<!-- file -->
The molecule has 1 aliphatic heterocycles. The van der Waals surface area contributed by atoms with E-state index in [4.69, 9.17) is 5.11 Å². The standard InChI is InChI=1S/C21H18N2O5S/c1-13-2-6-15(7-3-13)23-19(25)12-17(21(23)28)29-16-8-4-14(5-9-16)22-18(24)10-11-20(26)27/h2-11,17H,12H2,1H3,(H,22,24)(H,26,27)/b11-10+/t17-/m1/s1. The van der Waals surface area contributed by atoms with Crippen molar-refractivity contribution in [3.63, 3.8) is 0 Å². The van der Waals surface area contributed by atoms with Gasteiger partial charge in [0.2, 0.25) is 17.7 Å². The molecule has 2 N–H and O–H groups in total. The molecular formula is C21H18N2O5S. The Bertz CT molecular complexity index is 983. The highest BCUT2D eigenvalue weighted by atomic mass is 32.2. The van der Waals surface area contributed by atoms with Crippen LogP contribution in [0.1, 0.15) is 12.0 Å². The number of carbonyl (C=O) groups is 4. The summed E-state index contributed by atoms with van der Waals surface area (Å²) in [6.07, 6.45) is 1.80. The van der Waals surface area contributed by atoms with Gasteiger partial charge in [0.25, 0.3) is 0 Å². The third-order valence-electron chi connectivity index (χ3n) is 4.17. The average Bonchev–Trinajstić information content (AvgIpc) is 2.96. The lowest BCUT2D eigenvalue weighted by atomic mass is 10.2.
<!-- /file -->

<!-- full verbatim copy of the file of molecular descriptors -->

The molecule has 1 aliphatic heterocycles. The van der Waals surface area contributed by atoms with E-state index in [4.69, 9.17) is 5.11 Å². The standard InChI is InChI=1S/C21H18N2O5S/c1-13-2-6-15(7-3-13)23-19(25)12-17(21(23)28)29-16-8-4-14(5-9-16)22-18(24)10-11-20(26)27/h2-11,17H,12H2,1H3,(H,22,24)(H,26,27)/b11-10+/t17-/m1/s1. The van der Waals surface area contributed by atoms with Crippen molar-refractivity contribution in [3.63, 3.8) is 0 Å². The van der Waals surface area contributed by atoms with Gasteiger partial charge in [0.2, 0.25) is 17.7 Å². The molecule has 2 N–H and O–H groups in total. The molecular formula is C21H18N2O5S. The Bertz CT molecular complexity index is 983. The highest BCUT2D eigenvalue weighted by atomic mass is 32.2. The van der Waals surface area contributed by atoms with Crippen LogP contribution in [0.1, 0.15) is 12.0 Å². The number of carbonyl (C=O) groups is 4. The summed E-state index contributed by atoms with van der Waals surface area (Å²) in [6.07, 6.45) is 1.80. The van der Waals surface area contributed by atoms with Gasteiger partial charge in [0.25, 0.3) is 0 Å². The third-order valence-electron chi connectivity index (χ3n) is 4.17. The average Bonchev–Trinajstić information content (AvgIpc) is 2.96. The lowest BCUT2D eigenvalue weighted by atomic mass is 10.2.